The New Year is a time for resolutions (which usually fail) and for predictions (ditto). So, in the following piece, we will hedge our bets by naming vehicles that have already shown promise, or the hope of promise. That, of course, is the trick behind making predictions—stack the deck a little bit.
There are no guarantees in the auto business, and while everyone looks forward to a banner year, some of the following cars are brand-new and as yet untested. All are reportedly good, and it will be interesting to see how the public responds. Let us know if we are off-base, out of line, or on the money.
Ford moves to a global platform and complete redesign with the 2013 Fusion and, except for some spy photos, its appearance is a secret. Above is a fair rendering of what the car may look like. It will go live at the Detroit Auto Show in January. The new car has lots of tech-y stuff and will be Ford’s big play in the midsize game, with a wide choice of powertrains.
Toyota will sell a lot of its reskinned Camrys for 2012, but it also hopes to sell some 50,000 Hybrids, a much better car. Bengt Halvorson found it “well sorted, …completely seamless and remarkably well packaged.” The Hybrid will do 0-60 mph in 7.3 seconds, pretty swift for a Camry, and it gets 43 mpg city, which is amazing.
Despite the comments of our resident GM critic here, I think Cadillac’s new ATS has a chance to revitalize the company’s sporting image with a car that just might finally challenge the midsize Germans. With a strong turbo 2-liter four and a broad torque band, the ATS also offers buyers a choice to move on from the stodgy German styling many have grown tired of. Above is a rendering; the actual car will be at the Detroit show.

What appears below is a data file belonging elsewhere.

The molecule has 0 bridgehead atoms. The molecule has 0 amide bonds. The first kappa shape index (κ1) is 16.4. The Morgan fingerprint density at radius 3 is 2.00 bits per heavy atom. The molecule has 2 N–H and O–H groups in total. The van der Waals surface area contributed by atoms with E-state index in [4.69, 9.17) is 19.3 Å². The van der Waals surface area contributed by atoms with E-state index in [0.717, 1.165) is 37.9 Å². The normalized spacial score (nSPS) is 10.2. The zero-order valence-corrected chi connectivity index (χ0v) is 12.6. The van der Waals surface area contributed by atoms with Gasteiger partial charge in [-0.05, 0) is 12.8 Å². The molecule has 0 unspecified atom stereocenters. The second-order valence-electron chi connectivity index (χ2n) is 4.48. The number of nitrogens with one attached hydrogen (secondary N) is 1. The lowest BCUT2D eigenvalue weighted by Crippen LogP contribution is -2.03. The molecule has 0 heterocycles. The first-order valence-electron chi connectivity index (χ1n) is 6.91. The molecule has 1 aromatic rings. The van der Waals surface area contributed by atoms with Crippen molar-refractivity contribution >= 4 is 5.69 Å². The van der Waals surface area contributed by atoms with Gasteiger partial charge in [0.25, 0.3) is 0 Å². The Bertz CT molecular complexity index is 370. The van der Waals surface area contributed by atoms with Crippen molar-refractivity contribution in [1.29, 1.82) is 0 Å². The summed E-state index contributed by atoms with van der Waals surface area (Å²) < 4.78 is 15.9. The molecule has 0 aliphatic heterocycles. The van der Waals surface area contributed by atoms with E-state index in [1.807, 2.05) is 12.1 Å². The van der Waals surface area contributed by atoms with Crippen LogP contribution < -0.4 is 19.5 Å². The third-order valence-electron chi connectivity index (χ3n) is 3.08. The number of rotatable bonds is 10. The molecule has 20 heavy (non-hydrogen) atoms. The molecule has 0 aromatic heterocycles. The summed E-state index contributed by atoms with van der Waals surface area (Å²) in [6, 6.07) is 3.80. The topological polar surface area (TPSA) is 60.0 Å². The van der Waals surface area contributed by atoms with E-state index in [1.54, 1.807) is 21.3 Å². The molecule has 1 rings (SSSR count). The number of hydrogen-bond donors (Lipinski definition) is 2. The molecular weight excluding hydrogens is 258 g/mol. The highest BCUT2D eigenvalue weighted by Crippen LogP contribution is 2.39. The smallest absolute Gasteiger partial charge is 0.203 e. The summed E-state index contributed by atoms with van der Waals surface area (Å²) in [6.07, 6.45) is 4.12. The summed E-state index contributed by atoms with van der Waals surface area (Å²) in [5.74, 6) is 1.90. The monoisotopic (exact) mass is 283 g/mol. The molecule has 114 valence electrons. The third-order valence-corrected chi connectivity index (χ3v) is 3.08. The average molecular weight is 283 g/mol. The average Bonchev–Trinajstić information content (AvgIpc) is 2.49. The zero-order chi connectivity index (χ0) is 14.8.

We told you earlier this month about the new Dodge Dart, based on an Alfa platform. It has enough engineering clout to do very well in the compact sedan class. Even with a choice of three engines, the car has its work cut out for it to compete with the Cruze and the Focus. Aside from engine details, we don’t yet know much about the car. But hope springs eternal that it will contain more bits from Alfa than the platform.
The Nissan Frontier, a compact pickup, is better than most in its class. The company is updating most of its vehicles for 2012-3, and the Frontier will finally get a redesign and, maybe, a broader range of engines. It’s highly configurable, comes with great engine choices and gets very decent mileage. The U.S. has got to get its smaller pickups back.
I recently wrote that the real test for diesels in the U.S. will be the Passat TDI and how well Volkswagen can develop a market for it. The car performs better than many hybrids in terms of torque and fuel economy. Its interior has been much improved over the standard gas-powered SE Passat’s. What I didn’t mention is the outstanding longevity of diesels, which, for many people, is the big reason to buy ’em and keep ’em.
Finally, for smaller crossovers, the Hyundai Elantra Touring is sometimes overlooked but should be better known. The 2012 car is a sharp-looking, lower-cost alternative to its competition, with most all the goodies you need standard. All Elantras are design-sharp, but you won’t find any small crossover as elegant and well-made as this.
Okay, give us your vote for which of the cars we picked will sell well in 2012—and which ones won’t. Happy New Year!